“In Total Music, a player’s total musical intelligence may come into play at all times… (In each part of the music), a player’s awareness is that of a total field of activity rather than of specific notes or thrusts. In each part of the music, something like a total musical process is occurring, unique to itself, perhaps able to exist by itself, compatible with but not dependent upon or leading the other parts. The whole, in this way, takes on a considerably greater complexity, having mainly to do with the types of instruments combined, the ‘natural’ differences in ways of playing those instruments, and the actual conceptual approaches employed… I’ve likewise combined instruments with regard to sonority but without regard to pitch, so as to allow a new range of pitches and ‘harmonies’ to result.”
– Notes to Total Music, 1991 (Humming Bird Tapes 009-010)

As a concept, Total Music has served me well. This is music based in real-time free improvisation that occurs within an open-ended “ritual” form – which means that the pieces are mainly meant to be experienced as ongoing processes rather than “heard” as net results.

But it is time to go a step further with experiential form.

Festival Form is itself an experiential form that can fully accommodate all of the elements of “total music”.

It is the umbrella form of any number of festival occasions around the world during which different musical and sound events are occurring simultaneously in the same physical space at the same time. Each “separate” event, however, is fundamentally important to the creation of the whole.

How would this concept work in an actual group improvisational situation, of which the multi-track creations are a type of avant-sonic sketch?

Each player would simultaneously create an organic complete music. Each player would relate or not relate to the other music and sounds going on around them, similar to when one is playing at home and sounds are occurring in the environment which may or may not influence one’s music.

While the players would not necessarily relate to each other in a compositional sense, they would relate to each other and to their shared environment experientially and together create (or “compose,” if you will) a sympathetically-in-tune experiential musical space – a space defined by the composite layers of sound that make it up, similar to the way the simultaneous layers of sound at a festival define and create the festival.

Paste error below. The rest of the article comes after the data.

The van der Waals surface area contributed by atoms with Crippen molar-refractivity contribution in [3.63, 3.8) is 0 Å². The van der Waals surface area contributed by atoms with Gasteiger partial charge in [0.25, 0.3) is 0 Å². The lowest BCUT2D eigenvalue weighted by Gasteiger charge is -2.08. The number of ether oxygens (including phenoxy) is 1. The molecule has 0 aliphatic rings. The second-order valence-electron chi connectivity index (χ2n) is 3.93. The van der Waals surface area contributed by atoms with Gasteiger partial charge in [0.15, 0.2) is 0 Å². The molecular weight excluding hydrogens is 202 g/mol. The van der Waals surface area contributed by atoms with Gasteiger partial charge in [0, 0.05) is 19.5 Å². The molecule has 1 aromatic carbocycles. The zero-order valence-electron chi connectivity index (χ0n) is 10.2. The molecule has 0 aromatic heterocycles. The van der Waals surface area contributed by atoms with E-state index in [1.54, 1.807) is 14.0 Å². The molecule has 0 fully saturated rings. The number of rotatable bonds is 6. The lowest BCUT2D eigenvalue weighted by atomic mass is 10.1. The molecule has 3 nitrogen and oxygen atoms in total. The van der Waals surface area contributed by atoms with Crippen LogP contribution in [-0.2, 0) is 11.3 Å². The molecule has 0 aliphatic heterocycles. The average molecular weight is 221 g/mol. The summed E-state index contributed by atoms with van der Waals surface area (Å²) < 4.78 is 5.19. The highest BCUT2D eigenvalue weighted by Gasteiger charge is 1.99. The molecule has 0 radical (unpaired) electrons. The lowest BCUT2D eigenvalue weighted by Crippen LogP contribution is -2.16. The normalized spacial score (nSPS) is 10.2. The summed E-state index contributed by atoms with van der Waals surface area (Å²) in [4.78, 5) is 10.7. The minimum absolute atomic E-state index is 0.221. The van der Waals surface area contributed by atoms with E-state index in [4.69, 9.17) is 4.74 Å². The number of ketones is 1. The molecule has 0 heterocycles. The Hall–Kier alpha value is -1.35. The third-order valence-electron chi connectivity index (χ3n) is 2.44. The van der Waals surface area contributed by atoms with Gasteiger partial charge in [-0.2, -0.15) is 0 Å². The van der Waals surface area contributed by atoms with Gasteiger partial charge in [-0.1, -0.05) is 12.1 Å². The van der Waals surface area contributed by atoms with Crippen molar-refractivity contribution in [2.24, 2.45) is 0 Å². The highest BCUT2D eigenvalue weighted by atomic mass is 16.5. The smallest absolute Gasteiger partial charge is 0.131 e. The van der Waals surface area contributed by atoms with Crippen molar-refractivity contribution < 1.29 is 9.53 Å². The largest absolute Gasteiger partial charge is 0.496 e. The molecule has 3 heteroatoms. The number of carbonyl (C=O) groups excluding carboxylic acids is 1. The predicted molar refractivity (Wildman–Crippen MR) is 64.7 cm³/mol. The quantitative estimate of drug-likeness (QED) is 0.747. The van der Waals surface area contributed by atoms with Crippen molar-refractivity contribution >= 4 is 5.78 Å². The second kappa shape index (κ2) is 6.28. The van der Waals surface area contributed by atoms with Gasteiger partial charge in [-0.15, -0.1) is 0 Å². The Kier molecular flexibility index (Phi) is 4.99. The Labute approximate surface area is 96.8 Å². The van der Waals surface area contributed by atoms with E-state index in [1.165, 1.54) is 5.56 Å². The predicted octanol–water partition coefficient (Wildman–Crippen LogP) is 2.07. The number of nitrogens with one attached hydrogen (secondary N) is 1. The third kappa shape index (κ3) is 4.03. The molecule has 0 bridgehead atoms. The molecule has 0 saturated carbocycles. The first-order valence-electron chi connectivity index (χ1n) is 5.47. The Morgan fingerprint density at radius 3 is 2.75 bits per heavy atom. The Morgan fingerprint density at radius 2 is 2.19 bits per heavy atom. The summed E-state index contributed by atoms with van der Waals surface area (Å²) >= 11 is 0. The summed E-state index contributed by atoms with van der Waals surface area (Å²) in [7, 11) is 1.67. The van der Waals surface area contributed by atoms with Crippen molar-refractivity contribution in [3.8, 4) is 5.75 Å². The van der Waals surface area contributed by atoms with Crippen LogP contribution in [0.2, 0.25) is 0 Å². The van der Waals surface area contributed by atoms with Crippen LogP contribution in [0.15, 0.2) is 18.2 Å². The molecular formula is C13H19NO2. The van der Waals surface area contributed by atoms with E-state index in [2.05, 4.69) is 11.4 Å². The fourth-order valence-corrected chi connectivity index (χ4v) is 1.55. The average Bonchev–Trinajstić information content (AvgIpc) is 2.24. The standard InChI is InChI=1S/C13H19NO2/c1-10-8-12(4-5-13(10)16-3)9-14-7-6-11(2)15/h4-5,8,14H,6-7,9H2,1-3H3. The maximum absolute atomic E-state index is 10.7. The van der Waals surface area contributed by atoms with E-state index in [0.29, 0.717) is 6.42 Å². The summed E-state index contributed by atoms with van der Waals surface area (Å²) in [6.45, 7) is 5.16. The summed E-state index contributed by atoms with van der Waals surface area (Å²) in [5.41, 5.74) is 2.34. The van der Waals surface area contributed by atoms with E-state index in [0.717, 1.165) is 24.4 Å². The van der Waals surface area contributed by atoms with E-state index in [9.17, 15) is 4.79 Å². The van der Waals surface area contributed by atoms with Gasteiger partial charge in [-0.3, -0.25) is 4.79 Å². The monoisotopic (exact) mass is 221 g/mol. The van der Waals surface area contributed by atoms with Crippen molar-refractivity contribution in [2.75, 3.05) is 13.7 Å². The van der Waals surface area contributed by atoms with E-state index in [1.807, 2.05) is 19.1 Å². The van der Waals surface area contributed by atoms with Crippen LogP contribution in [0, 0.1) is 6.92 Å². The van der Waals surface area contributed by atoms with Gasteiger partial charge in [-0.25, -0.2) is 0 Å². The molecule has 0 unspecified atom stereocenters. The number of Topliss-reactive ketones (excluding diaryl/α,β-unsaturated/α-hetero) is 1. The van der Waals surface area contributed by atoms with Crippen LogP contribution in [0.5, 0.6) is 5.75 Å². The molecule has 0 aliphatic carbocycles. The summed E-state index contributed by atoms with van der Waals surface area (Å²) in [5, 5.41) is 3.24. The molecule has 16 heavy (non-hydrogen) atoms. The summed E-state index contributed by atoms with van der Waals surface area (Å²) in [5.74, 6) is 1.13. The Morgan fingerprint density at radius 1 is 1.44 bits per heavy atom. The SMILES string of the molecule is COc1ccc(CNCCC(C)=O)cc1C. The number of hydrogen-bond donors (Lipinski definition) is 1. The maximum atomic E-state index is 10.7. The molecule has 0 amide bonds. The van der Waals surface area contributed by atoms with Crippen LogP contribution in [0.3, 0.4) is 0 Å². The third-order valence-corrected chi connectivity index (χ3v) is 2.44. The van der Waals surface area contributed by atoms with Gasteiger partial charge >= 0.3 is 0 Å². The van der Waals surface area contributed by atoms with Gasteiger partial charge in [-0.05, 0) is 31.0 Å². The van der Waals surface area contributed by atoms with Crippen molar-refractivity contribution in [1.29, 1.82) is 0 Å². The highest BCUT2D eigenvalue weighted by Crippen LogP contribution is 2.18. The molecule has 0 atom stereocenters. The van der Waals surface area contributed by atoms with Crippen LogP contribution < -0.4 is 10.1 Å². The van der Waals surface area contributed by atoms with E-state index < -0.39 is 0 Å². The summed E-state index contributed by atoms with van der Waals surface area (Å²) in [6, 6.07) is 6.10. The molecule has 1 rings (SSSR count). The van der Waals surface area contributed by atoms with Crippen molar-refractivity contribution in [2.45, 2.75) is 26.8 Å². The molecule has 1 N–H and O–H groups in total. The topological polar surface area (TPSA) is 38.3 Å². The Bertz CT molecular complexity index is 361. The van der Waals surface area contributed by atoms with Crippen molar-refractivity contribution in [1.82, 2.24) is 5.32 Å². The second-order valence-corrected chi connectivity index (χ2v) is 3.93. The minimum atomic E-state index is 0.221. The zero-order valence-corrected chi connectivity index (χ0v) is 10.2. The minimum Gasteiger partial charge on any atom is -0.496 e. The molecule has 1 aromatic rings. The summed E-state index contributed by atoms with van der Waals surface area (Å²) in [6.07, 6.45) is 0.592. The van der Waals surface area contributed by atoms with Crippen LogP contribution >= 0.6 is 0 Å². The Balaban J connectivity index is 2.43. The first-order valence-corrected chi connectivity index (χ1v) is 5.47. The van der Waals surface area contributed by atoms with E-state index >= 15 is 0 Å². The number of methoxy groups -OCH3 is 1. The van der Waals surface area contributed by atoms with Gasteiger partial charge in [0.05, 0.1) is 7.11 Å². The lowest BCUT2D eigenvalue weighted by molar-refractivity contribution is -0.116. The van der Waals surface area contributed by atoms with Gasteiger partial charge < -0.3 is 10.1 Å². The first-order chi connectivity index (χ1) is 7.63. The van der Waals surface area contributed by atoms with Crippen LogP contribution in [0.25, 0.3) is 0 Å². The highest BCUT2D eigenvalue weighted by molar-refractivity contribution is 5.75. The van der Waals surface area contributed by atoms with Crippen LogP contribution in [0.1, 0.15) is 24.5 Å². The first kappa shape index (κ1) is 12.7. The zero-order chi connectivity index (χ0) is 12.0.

As Archetype: the Fullness of Individual Being in Collaborative and Existential Flow with the Fullness of All Life.

In early 2012, I had the idea of putting together an ensemble of this sort – multi-directional, multi-dimensional, and pan-cultural – which I would call the Envision Ensemble. However, the practical difficulties of organizing such a group and of bringing together players to play the types of instruments I wanted to include moved me in the direction of creating the new pieces which appear on this release. My hope is that they might serve as conceptual prototypes for the music of such an ensemble.

Does this new music sound so different from the multi-track music I’ve been creating all along? I’m not sure, but I believe that new thinking and clarity of thinking about the way one is working can itself give impetus to new form and can begin to expand the music in multiple new directions.

To provide a longer view of what I’ve been up to, I’m including with this release an early multi-track recording of mine from 1989 when I was only beginning to create in this way. Dance of Deer, Shadow of Tiger has a festival form feel to it and reminds me of being in “the village” at festival time. Duration itself (the piece’s 20-plus minute length) was intentionally employed as a means of moving the music out of summation-al/compositional time and into present/experiential time. This is a piece that was meant for release a long time ago but was forgotten about as newer music was created.

With all of these pieces, my intention is to construct a conceptual platform from which to Envision New Music.